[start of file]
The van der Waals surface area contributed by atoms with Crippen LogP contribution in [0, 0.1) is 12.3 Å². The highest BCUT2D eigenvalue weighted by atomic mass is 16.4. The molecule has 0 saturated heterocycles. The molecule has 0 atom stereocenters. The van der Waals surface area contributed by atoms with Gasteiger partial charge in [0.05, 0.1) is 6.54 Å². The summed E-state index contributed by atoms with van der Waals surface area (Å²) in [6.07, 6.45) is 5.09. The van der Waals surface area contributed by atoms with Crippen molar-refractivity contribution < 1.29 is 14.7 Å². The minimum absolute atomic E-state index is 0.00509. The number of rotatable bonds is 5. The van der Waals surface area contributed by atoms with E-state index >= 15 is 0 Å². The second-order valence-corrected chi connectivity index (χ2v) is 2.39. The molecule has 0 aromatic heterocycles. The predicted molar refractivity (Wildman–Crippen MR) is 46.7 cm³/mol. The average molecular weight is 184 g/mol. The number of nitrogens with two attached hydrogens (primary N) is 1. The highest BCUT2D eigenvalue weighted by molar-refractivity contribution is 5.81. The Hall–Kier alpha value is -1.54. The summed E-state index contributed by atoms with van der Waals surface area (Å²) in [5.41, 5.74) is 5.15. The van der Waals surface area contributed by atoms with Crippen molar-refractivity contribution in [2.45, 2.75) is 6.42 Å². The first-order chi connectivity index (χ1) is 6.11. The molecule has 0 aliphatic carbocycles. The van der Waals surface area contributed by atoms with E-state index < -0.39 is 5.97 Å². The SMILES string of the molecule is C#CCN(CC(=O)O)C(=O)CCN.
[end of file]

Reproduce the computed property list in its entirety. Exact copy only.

The van der Waals surface area contributed by atoms with Crippen LogP contribution in [0, 0.1) is 12.3 Å². The highest BCUT2D eigenvalue weighted by atomic mass is 16.4. The molecule has 0 saturated heterocycles. The molecule has 0 atom stereocenters. The van der Waals surface area contributed by atoms with Gasteiger partial charge in [0.05, 0.1) is 6.54 Å². The summed E-state index contributed by atoms with van der Waals surface area (Å²) in [6.07, 6.45) is 5.09. The van der Waals surface area contributed by atoms with Crippen molar-refractivity contribution < 1.29 is 14.7 Å². The minimum absolute atomic E-state index is 0.00509. The number of rotatable bonds is 5. The van der Waals surface area contributed by atoms with E-state index >= 15 is 0 Å². The second-order valence-corrected chi connectivity index (χ2v) is 2.39. The molecule has 0 aromatic heterocycles. The predicted molar refractivity (Wildman–Crippen MR) is 46.7 cm³/mol. The average molecular weight is 184 g/mol. The number of nitrogens with two attached hydrogens (primary N) is 1. The highest BCUT2D eigenvalue weighted by molar-refractivity contribution is 5.81. The Hall–Kier alpha value is -1.54. The summed E-state index contributed by atoms with van der Waals surface area (Å²) in [5.41, 5.74) is 5.15. The van der Waals surface area contributed by atoms with Crippen molar-refractivity contribution in [2.45, 2.75) is 6.42 Å². The first-order chi connectivity index (χ1) is 6.11. The molecule has 0 aliphatic carbocycles. The van der Waals surface area contributed by atoms with E-state index < -0.39 is 5.97 Å². The SMILES string of the molecule is C#CCN(CC(=O)O)C(=O)CCN.